You take a look at your smartphone’s app hub, only to see that Linkedin has issued yet another update. It’s another ‘social’ feature. For the world’s leading professional connection and communication service, it sure is becoming a little too similar to Facebook and other social media platforms for some people’s liking.
One of Linkedin’s most popular 2018 updates was the ‘Find Nearby’ feature. Although admittedly useful for connecting local professionals with one another, there is something which still feels a little bit off about it. Perhaps it would seem more at home on an app like Tinder as opposed to the the world’s biggest professional network.
Local professionals need to connect to organise meet-ups, conferences and networking events, for sure. However, Linkedin also has other features, explored below, which could distract users to a greater degree. We have already written about some weaknesses of a range of digital workplace tools including email and Linkedin.
We don’t want to target Linkedin specifically here, but it is a good place to start when considering its status in the world of professional messaging.
How has Linkedin changed its app recently?
In April 2018, Linkedin announced that brands and marketers would be able to pay to integrate video ads into the app. Undoubtedly, videos are a much more effective way of gaining interest than static adverts. Linkedin reported that users spent roughly three times the amount of time watching video ads in comparison to static content.
For people looking to sell their products, services and ideas on Linkedin, this is a great step forward for the service. For those of us who preferred Linkedin as a no-frills professional communication app, this is an uncomfortable step towards sites like Facebook and Twitter which have become bombarded with ads, video or otherwise.
Alternatives are scarce, so the status quo is to stick with Linkedin. At Guild, we wish to provide an alternative. We take pride in our messaging service which is ad-free, GDPR compliant and invitation-only. You won’t receive a constant stream of notifications from people you don’t know asking to join your messaging network.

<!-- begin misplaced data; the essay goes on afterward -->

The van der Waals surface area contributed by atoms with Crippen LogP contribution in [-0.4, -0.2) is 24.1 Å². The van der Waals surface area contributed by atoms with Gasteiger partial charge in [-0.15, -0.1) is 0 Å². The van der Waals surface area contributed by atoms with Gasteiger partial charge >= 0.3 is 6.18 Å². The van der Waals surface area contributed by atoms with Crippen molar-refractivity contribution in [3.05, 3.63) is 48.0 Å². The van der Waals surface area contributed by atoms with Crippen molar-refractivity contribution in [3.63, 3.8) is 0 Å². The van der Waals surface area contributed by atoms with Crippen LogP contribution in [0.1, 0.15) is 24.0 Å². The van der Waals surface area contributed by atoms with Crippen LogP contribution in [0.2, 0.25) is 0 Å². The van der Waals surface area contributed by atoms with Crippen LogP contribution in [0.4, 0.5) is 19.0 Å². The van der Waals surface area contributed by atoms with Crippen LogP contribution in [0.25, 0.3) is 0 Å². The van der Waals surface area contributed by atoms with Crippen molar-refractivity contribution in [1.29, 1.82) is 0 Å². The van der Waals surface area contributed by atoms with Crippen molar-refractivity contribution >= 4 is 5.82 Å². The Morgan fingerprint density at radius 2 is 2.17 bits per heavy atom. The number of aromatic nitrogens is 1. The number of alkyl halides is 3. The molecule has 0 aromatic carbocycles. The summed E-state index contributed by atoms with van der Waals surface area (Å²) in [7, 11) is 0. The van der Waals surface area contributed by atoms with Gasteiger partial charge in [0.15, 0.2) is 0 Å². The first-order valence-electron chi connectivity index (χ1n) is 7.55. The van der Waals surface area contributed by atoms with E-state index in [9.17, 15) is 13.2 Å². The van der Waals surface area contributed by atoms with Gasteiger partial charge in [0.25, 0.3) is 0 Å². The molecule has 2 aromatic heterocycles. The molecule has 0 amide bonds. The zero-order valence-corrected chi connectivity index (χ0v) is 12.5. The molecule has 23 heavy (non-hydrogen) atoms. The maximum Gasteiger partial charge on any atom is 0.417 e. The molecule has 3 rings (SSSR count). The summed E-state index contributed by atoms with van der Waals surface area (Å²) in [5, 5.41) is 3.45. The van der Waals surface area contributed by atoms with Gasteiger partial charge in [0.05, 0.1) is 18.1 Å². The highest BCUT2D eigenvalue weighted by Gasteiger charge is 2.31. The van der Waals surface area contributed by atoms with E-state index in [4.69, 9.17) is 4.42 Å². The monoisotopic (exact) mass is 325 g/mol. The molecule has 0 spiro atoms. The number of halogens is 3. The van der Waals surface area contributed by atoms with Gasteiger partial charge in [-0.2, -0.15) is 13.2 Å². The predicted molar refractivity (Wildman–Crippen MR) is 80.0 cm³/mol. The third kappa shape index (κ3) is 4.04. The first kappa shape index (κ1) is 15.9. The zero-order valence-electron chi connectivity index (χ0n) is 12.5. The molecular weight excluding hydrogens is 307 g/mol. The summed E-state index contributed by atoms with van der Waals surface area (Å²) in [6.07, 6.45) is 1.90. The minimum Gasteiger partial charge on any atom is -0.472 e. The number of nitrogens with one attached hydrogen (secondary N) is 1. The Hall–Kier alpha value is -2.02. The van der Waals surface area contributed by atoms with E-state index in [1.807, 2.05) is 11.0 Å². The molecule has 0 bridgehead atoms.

Something else that Linkedin integrated in 2018 was a feature that allows for GIF searching when messaging. They teamed up with Google’s GIF engine, Tenor, to provide users with the opportunity to express their emotions through a comical looping video.
The use of GIFs in online messaging has exploded over recent years, and it has become somewhat of a trend. Nobody can blame Linkedin for capitalising on the popularity of this, but it signifies another step away from the clean-cut professional messaging service it once was.
Which other messaging apps could be seen in a similar light?
All of the features creeping into Linkedin have certainly helped it lean towards another typical social network instead of a network purpose-built for professionals. Which other services have made similar moves?
Slack is synonymous with professional communication, and why not? It is the go-to choice for teams looking for a platform to communicate and collaborate. That doesn’t mean it is flawless, and can become a very confusing experience when big teams are involved.
Threads, channels, direct messages, different workspaces, Slack bots.
People online, others with notifications snoozed. No way of knowing which of your 452 threads that important info is in. Please make it stop.
They have also been hard at work changing their logo and branding in January 2019. Many people preferred their old look - it was perhaps more unique. Has Slack been making changes for the sake of change? Could it do with fewer ways to communicate within the app?
Surprisingly, non-professional communication apps such as WhatsApp are often a common choice for work-related chat. Since the platform is not aimed at professional users, we cannot criticise its features and gimmicks. However, we managed to come up with 21 reasons you should steer clear of non-professional platforms like WhatsApp when it comes to work.
Skype and its ‘Skype for business’ extension have proven a very popular communication choice for companies too. The business version offers the traditional benefits of Skype, but with the added capabilities of sharing PowerPoint slides, recording and playback features, and a way of keeping notes about a meeting for example.
You could be forgiven that Skype is beginning to go over the top with one of its latest features - background blurring. The idea is that nobody can see the messy surroundings behind you.
So, are professional communication apps becoming too gimmicky?
It is certain that some of the largest professional communication platforms, as outlined, are trying to match some of the most popular non-professional platforms in terms of their entertainment factor.
The truth is that this will probably be a hit amongst many users looking to engage in a GIF war.
For those of us pining for a clean and simple professional communication app, with no ads and no unnecessary features, Guild will always be there.
Photo by @chairulfajar on Unsplash.